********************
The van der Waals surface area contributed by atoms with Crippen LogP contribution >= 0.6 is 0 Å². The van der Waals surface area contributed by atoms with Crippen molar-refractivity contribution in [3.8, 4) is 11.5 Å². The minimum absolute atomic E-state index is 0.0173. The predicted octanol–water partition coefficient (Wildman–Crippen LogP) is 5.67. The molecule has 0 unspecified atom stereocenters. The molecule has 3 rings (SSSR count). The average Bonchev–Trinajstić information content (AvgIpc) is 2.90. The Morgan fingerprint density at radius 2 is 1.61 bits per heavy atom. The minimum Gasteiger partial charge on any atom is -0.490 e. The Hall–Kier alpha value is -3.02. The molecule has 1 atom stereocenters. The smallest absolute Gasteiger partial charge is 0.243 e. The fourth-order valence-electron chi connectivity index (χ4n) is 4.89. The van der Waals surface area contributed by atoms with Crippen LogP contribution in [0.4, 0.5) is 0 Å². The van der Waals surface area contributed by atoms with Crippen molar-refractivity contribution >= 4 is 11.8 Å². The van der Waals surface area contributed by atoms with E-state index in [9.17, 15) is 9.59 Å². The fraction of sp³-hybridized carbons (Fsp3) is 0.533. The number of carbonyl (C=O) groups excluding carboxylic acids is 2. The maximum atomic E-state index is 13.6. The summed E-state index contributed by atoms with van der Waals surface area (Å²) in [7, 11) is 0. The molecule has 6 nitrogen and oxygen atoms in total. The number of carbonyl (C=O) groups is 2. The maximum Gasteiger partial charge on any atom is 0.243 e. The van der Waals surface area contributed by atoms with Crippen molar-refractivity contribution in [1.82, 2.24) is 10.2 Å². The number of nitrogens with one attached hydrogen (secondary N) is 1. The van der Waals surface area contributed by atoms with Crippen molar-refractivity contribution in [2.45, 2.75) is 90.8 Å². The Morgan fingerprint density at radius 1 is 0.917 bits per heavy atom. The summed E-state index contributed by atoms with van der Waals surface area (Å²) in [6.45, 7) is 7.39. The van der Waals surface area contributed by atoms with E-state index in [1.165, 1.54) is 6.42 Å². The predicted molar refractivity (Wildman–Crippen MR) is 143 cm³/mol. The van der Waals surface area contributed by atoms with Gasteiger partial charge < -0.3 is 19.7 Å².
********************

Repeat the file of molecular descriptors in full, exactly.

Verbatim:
The van der Waals surface area contributed by atoms with Crippen LogP contribution >= 0.6 is 0 Å². The van der Waals surface area contributed by atoms with Crippen molar-refractivity contribution in [3.8, 4) is 11.5 Å². The minimum absolute atomic E-state index is 0.0173. The predicted octanol–water partition coefficient (Wildman–Crippen LogP) is 5.67. The molecule has 0 unspecified atom stereocenters. The molecule has 3 rings (SSSR count). The average Bonchev–Trinajstić information content (AvgIpc) is 2.90. The Morgan fingerprint density at radius 2 is 1.61 bits per heavy atom. The minimum Gasteiger partial charge on any atom is -0.490 e. The Hall–Kier alpha value is -3.02. The molecule has 1 atom stereocenters. The smallest absolute Gasteiger partial charge is 0.243 e. The fourth-order valence-electron chi connectivity index (χ4n) is 4.89. The van der Waals surface area contributed by atoms with Crippen LogP contribution in [0.4, 0.5) is 0 Å². The van der Waals surface area contributed by atoms with Crippen molar-refractivity contribution >= 4 is 11.8 Å². The van der Waals surface area contributed by atoms with E-state index in [9.17, 15) is 9.59 Å². The fraction of sp³-hybridized carbons (Fsp3) is 0.533. The number of carbonyl (C=O) groups excluding carboxylic acids is 2. The maximum atomic E-state index is 13.6. The summed E-state index contributed by atoms with van der Waals surface area (Å²) in [7, 11) is 0. The molecule has 6 nitrogen and oxygen atoms in total. The number of carbonyl (C=O) groups is 2. The maximum Gasteiger partial charge on any atom is 0.243 e. The van der Waals surface area contributed by atoms with Crippen molar-refractivity contribution in [1.82, 2.24) is 10.2 Å². The number of nitrogens with one attached hydrogen (secondary N) is 1. The van der Waals surface area contributed by atoms with Crippen molar-refractivity contribution in [2.45, 2.75) is 90.8 Å². The Morgan fingerprint density at radius 1 is 0.917 bits per heavy atom. The summed E-state index contributed by atoms with van der Waals surface area (Å²) in [6.45, 7) is 7.39. The van der Waals surface area contributed by atoms with E-state index in [1.165, 1.54) is 6.42 Å². The predicted molar refractivity (Wildman–Crippen MR) is 143 cm³/mol. The van der Waals surface area contributed by atoms with Gasteiger partial charge < -0.3 is 19.7 Å².